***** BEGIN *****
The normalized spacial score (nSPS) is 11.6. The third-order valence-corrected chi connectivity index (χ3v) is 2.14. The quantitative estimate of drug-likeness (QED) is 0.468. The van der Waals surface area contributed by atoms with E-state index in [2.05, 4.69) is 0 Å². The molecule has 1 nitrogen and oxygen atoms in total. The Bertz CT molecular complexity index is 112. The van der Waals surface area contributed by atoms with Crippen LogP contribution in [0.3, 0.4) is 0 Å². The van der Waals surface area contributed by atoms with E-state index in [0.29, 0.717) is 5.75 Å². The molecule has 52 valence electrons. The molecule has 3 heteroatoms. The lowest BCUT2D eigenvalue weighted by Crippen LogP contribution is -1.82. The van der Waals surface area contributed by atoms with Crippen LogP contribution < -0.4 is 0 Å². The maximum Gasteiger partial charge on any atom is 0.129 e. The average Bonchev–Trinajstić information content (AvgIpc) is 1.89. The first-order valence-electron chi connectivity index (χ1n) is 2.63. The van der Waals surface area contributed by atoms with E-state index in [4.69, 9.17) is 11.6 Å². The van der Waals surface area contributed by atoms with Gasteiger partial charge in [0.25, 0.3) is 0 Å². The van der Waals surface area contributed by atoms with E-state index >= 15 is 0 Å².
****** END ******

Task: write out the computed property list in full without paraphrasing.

The normalized spacial score (nSPS) is 11.6. The third-order valence-corrected chi connectivity index (χ3v) is 2.14. The quantitative estimate of drug-likeness (QED) is 0.468. The van der Waals surface area contributed by atoms with E-state index in [2.05, 4.69) is 0 Å². The molecule has 1 nitrogen and oxygen atoms in total. The Bertz CT molecular complexity index is 112. The van der Waals surface area contributed by atoms with Crippen LogP contribution in [0.3, 0.4) is 0 Å². The van der Waals surface area contributed by atoms with E-state index in [0.29, 0.717) is 5.75 Å². The molecule has 52 valence electrons. The molecule has 3 heteroatoms. The lowest BCUT2D eigenvalue weighted by Crippen LogP contribution is -1.82. The van der Waals surface area contributed by atoms with Crippen LogP contribution < -0.4 is 0 Å². The maximum Gasteiger partial charge on any atom is 0.129 e. The average Bonchev–Trinajstić information content (AvgIpc) is 1.89. The first-order valence-electron chi connectivity index (χ1n) is 2.63. The van der Waals surface area contributed by atoms with E-state index in [4.69, 9.17) is 11.6 Å². The van der Waals surface area contributed by atoms with Gasteiger partial charge in [0.25, 0.3) is 0 Å². The van der Waals surface area contributed by atoms with E-state index >= 15 is 0 Å².